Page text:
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The Effects of Offshore Assembly on Industry Location: Evidence from U.S. Border Cities

In: The Effects of U.S. Trade Protection and Promotion Policies

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  • Gordon H. Hanson

Abstract

In this paper, I examine how the growth of offshore assembly in Mexico has affected manufacturing activity in U.S. border cities. Under the offshore assembly provision of the U.S. tariff schedule, goods that are assembled abroad using U.S.-manufactured components receive preferential tariff treatment upon reentry into the United States. Foreign assembly plants in Mexico, most of which are owned by U.S.-based multinationals, are overwhelmingly concentrated along the border with the United States. I combine data on employment and earnings in two-digit manufacturing industries for U.S. border cities with data on employment and value added in foreign assembly plants in the corresponding Mexican border cities. I study the effect that the expansion of offshore assembly in a Mexican border city has on durable and nondurable manufacturing activities in the neighboring U.S. border city. The estimation results show strong support for the hypothesis that the growth of export assembly in Mexico increases the demand for manufacturing goods produced in U.S. border cities. Implications of the North American Free Trade Agreement for the U.S.-Mexico border region are discussed.

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This chapter was published in:

  • Robert C. Feenstra, 1997. "The Effects of U.S. Trade Protection and Promotion Policies," NBER Books, National Bureau of Economic Research, Inc, number feen97-1.
    This item is provided by National Bureau of Economic Research, Inc in its series NBER Chapters with number 6184.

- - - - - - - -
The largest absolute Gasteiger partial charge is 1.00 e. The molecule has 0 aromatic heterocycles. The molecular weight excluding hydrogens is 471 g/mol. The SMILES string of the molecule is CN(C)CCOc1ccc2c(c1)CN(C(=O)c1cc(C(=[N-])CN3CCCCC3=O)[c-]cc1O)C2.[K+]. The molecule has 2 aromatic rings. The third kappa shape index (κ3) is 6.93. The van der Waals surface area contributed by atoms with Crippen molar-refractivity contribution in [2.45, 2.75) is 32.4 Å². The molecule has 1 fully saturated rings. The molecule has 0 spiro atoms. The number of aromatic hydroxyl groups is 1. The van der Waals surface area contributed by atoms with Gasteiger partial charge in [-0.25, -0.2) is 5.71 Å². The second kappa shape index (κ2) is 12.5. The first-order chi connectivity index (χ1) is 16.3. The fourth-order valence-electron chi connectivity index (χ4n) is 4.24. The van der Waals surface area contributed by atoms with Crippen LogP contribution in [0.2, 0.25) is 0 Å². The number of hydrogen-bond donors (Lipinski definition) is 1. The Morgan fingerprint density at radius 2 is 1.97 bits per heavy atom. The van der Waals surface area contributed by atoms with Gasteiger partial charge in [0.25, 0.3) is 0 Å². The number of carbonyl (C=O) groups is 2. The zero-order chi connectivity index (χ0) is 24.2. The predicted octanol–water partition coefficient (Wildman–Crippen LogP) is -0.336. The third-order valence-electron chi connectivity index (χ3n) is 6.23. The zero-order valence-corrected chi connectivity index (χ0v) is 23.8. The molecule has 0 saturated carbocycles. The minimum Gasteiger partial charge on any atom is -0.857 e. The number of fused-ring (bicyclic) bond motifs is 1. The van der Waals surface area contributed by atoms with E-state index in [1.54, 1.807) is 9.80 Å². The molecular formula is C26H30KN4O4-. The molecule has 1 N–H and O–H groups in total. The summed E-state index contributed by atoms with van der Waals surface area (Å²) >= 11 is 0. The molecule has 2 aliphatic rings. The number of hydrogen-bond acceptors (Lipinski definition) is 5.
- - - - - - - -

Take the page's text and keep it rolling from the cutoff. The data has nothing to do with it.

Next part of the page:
Handle: RePEc:nbr:nberch:6184

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    1. Griliches, Zvi & Hausman, Jerry A., 1986. "Errors in variables in panel data," Journal of Econometrics, Elsevier, vol. 31(1), pages 93-118, February.
    2. Brown, D.K. & Deardorff, A.V. & Stern, R.M., 1992. "North American Integration," Working Papers 312, Research Seminar in International Economics, University of Michigan.
    3. repec:fth:michin:312 is not listed on IDEAS
    4. Finger, J M, 1976. "Trade and Domestic Effects of the Offshore Assembly Provision in the U.S. Tariff," American Economic Review, American Economic Association, vol. 66(4), pages 598-611, September.
    5. Grossman, Gene M., 1982. "Offshore assembly provisions and the structure of protection," Journal of International Economics, Elsevier, vol. 12(3-4), pages 301-312, May.
    6. Hanson, Gordon H., 2001. "U.S.-Mexico Integration and Regional Economies: Evidence from Border-City Pairs," Journal of Urban Economics, Elsevier, vol. 50(2), pages 259-287, September.
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    Cited by:
    1. Gordon H. Hanson, 1998. "North American Economic Integration and Industry Location," NBER Working Papers 6587, National Bureau of Economic Research, Inc.
    2. Mine Zeynep Senses, 2006. "The Effects of Outsourcing on the Elasticity of Labor Demand," Working Papers 06-07, Center for Economic Studies, U.S. Census Bureau.
    3. Swenson, Deborah L., 2005. "Overseas assembly and country sourcing choices," Journal of International Economics, Elsevier, vol. 66(1), pages 107-130, May.
    4. Deborah Swenson, 2005. "Outsourcing Price Decisions: Evidence from U.S. 9802 Imports," NBER Working Papers 11184, National Bureau of Economic Research, Inc.
    5. Engel, Dirk, 1999. "Der Einfluß der Grenznähe auf die Standortwahl von Unternehmen: Eine theoretische Analyse und empirische Befunde für Ostdeutschland," ZEW Discussion Papers 99-18, ZEW - Zentrum für Europäische Wirtschaftsforschung / Center for European Economic Research.
    6. Agarwal, Jamuna Prasad, 1996. "Does foreign direct investment contribute to unemployment in home countries? An empirical survey," Kiel Working Papers 765, Kiel Institute for the World Economy.

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